By Daniel A. Olivas
In the editor’s note to Lisa Gonzales’ book of short stories, Arroyo, Francisco Aragón lets us know two things. First, the mission of Momotombo Press “is to promote emerging Latino/a writers” in a chapbook format. Second, the press intends to cast a very wide net and “opt for a spirit of inclusion.” How inclusive? Aragón tells us that Gonzales, who grew up in Fairfield, California, listened to her mother’s stories which included migration. But not “migration from, for example, Michoacán to Bakersfieldbut rather: migration from Portugal to Hawaii, from the Philippines to Hawaii.” Aragón also notes that Gonzales’ desire to write was sparked by two Latino/a writers: Sandra Cisneros and Junot Diaz. Aragon had no doubt that Gonzales was nothing if not a Momotombo author.
Arroyo consists of three short stories all of which take place in Hawaii. The title story begins: “On the day my father killed the neighbor boy, my mother took me upstairs, undressed me, and put my clothes in a trash bag. I stood naked in the bathroom, arms at my side, and tried to settle my thoughts, flatten them out, make my mind as smooth as the white-tiled floor.”
With such a beginning, it is impossible not to read on. The “I” in the story is Teresa, a young girl in a Hawaiian neighborhood where the people speak Portuguese. Teresa, however, is a “haole” because her father is white. Before the incident, her father often had said that Arthur, the dead boy, “was deaf and dumb, but my mother said he wasn’t dumb, just slow.” The story bounces back and forth in time as Teresa tries to understand Arthur’s death and to make sense of her life in general. Through all this, no one speaks directly of her father’s actions; Teresa is forced to gather scraps of information from adults who think she doesn’t understand what they’re saying. The ending is haunting and displays a truly mature talent for lyrical subtly.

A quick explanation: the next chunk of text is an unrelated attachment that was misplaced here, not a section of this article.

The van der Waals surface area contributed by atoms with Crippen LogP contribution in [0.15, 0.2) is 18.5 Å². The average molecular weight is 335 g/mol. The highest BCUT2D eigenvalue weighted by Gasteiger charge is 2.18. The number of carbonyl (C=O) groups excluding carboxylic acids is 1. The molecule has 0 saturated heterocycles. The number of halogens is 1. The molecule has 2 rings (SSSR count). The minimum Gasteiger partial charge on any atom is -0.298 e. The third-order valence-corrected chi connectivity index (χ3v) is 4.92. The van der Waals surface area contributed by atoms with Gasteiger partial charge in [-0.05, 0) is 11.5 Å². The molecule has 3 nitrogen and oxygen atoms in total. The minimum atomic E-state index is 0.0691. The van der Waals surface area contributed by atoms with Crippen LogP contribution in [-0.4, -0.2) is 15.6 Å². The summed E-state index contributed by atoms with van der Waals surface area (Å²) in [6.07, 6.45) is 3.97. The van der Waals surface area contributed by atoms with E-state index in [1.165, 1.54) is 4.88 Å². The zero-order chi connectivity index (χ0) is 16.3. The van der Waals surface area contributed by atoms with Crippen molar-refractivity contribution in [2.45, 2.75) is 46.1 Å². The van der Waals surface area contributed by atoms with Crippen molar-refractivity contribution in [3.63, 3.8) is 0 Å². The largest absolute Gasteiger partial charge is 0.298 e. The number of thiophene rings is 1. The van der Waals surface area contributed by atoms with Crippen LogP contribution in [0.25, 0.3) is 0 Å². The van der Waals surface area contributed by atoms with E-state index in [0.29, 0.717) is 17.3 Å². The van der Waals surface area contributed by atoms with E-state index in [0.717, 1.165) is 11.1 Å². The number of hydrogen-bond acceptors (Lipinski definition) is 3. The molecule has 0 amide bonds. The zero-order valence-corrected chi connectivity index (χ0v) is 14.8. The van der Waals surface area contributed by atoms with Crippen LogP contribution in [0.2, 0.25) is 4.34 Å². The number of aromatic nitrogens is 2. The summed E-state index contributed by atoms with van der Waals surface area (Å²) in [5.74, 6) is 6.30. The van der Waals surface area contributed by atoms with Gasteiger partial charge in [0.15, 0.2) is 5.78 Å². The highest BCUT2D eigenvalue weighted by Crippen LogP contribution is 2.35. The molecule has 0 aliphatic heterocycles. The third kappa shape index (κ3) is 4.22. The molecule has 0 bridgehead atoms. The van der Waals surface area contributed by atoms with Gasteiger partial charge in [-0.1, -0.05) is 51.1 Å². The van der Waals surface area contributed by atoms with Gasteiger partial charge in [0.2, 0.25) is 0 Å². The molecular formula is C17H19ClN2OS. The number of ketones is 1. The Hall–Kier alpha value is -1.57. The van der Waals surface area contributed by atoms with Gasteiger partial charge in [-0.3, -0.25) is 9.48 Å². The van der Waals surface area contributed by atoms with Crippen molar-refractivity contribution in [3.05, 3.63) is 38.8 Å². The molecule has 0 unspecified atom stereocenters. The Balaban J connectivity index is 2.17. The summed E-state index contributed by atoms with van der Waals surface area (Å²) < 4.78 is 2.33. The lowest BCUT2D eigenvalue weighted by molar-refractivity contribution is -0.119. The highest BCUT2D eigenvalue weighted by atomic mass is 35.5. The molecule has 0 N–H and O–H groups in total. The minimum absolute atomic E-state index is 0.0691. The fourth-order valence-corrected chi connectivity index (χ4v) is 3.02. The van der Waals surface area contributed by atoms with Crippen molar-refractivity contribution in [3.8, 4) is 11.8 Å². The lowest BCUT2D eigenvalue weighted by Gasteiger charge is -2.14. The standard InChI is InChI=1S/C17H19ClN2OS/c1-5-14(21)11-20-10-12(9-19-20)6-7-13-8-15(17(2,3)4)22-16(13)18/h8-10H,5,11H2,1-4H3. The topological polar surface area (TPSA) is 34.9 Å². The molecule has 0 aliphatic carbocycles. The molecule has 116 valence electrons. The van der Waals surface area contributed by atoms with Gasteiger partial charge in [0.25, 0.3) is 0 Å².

“The Hawaiian Band” revolves around Teresa’s neighbor, an unnamed narrator who tells us that she and her sister Ruby laugh about the Hawaiian Band but it has nothing to do with the joy of music. Sure, there was plenty of musical talent in the house including “Auntie Lally, her painted fingernails clicking the keys like chips of red bone….” But the Hawaiian Band in their household was “when someone turns the radio up to drown the hollers of a child getting lickings.” The physical abuse continues until one day when the narrator brings it to an abrupt and surprising end.
In the final story, “Love in the Blood,” the narrator is an old woman who never could have children of her own. When her mother dies in childbirth, she becomes the de facto mother of her baby brother, Anthony. Despite being a young girl, she takes on this task with encouragement from her mother’s spirit: “[T]hat night she come to me. Not her whole self, just her voice. I’m in bed when I hear her so close to my face like she’s my pillow. Real soft, she whisper, ‘You the mama now.’” She raises her “son” who is eventually killed in war. Another chance to become a mother comes when her sister has yet another boy. Her sister agrees to allow the narrator to raise this child, named Daniel, as long as the boy knows that he’s being raised by an aunt. The narrator’s husband, who is angered by his wife’s inability to get pregnant, dislikes this arrangement but finds that he has no choice in the matter. When Daniel is ten, his mother dies. His father visits the narrator to retrieve what was given away, apparently against his wishes. The narrator tells her heartbreaking story in broken English and without a hint of self-pity.
Arroyo includes an insightful introduction by Helena María Viramontes and a striking cover design by Puni Kukahiko. The chapbook can be obtained by visiting www.momotombopress.com. Arroyo is a remarkable, startling little book that showcases Gonzales’ craft as a short-story writer and keeper of family tales.
By Lisa Gonzales
Momotombo Press, University of Notre Dame
32 pp. (2004)